IMAGE CAPTION – While not a wedding business, the Instagram feed @MarriedInNY does an excellent job of capturing the diversity of couples marrying at the New York City’s City Hall.
Over two million marriages take place in the United States each year. How much of that market are you capturing? If you find that your clients tend to be very similar, it could simply be that your target customer is a particular type of person. There's nothing inherently wrong with that if you're satisfied with your amount of business. But if not, there could be a significant number of potential clients out there who never approach you because your image doesn't fit with theirs.
Realtors will say if you want to sell your house, remove all family photos and other personal effects, and "stage" the house. Removing the distraction of uniquely personal stuff and creating a clean slate makes the house more appealing to a broader range of prospective buyers, by allowing them to picture themselves in your home.
Conversely, potential customers want to see themselves - or people like themselves – reflected in the pictures and words featured in your portfolio. Why? Marketing today isn't necessarily about selling a product. Sure, you want couples to book your venue or buy your services. But increasingly the way in which you achieve this goal is first to get those couples to engage with your experience. It's called "brand affinity" - when the image portrayed by your messaging appeals to the self-identity and values of a consumer, making them feel like you're on the same wavelength. If they see themselves in your marketing, they're more inclined to feel this affinity for your message.
So if you want to appeal to your maximum number of ideal customers, it's important to ensure that your marketing is image-inclusive. Some examples of image-inclusive marketing include Coca-Cola (languages from around the world), and Crate & Barrel's wedding registry and Campbell's soup (couples of various ethnic and gender compositions). How can you achieve inclusivity? First, showcase diversity within your existing clientele. Diversity can be defined in a wide variety of ways: ethnic origin, religion, gender, age, ability. Need to expand? Consider a styled shoot that widens your portfolio. Another option is sharing the work of wedding professionals that feature a more diverse clientele (who doesn't love the compliment of a share?). Or, look for partners in your community who are already reaching a more inclusive audience and see how you might work with them.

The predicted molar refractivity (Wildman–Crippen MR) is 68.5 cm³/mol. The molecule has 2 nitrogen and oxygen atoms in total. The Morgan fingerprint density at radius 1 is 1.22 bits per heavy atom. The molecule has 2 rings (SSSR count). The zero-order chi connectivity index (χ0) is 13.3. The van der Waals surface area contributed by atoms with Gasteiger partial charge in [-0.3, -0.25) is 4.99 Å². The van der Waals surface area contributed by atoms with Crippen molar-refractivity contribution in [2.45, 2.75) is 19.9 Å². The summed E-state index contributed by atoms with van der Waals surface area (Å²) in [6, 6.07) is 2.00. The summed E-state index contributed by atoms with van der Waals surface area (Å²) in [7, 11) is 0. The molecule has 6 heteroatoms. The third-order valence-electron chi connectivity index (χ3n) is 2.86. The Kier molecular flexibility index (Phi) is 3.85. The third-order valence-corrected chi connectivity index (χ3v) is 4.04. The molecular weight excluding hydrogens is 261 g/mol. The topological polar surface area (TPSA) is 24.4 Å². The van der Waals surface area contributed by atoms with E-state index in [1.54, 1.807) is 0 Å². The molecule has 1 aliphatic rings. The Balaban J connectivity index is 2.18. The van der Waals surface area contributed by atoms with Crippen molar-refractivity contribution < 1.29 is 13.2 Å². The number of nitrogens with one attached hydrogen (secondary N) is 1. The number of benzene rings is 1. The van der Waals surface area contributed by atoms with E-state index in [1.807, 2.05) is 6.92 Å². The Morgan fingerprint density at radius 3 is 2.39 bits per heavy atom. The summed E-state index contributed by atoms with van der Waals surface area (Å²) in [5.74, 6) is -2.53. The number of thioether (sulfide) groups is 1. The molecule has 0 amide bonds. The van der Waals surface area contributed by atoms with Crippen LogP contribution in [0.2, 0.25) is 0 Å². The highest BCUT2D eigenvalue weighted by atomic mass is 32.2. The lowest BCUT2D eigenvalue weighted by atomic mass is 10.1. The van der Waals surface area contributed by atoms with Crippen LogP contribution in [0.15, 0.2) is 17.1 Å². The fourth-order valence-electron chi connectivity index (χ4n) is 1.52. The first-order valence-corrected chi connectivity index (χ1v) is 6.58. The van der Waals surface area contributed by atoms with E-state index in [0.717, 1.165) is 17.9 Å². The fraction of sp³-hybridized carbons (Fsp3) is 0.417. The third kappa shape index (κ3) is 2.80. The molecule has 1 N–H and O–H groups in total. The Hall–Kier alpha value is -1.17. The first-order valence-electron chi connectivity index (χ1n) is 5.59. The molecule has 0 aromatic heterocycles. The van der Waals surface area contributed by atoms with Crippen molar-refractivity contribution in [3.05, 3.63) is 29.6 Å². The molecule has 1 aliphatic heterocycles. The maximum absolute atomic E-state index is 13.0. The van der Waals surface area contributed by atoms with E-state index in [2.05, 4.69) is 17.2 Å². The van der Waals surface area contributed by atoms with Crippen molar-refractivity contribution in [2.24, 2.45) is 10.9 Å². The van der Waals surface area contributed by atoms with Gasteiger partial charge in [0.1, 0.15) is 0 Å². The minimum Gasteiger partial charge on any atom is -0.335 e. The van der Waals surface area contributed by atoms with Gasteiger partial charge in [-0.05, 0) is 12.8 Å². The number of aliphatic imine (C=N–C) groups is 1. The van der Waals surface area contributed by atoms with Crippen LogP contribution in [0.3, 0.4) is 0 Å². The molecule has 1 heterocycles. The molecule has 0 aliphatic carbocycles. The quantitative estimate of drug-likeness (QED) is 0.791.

It's also important to look beyond the physical image. For example, talk about "couples" instead of saying "bride and groom" in your marketing materials. Refer to the "wedding party" instead of the "bridal party." Think about the audience for your writing when composing marketing emails or similar pieces. While young Millennials and first-marriages tend to make up the bulk of couples, your language shouldn't assume that everyone in the audience fits these categories. Because I feature small weddings on our website, it attracts a larger number of second marriages which tend to be quieter events. So it wouldn't make sense to write exclusively about big bashes that run late into the night with thumping music.
Having a more inclusive image certainly doesn't mean trying to show every facet of human diversity within your portfolio or address every possible wedding in your marketing. Rather, it's an opportunity to examine what might be unintentionally communicated by the images and words you are using, and see whether there isn't a broader audience you could reach by showing a wider range.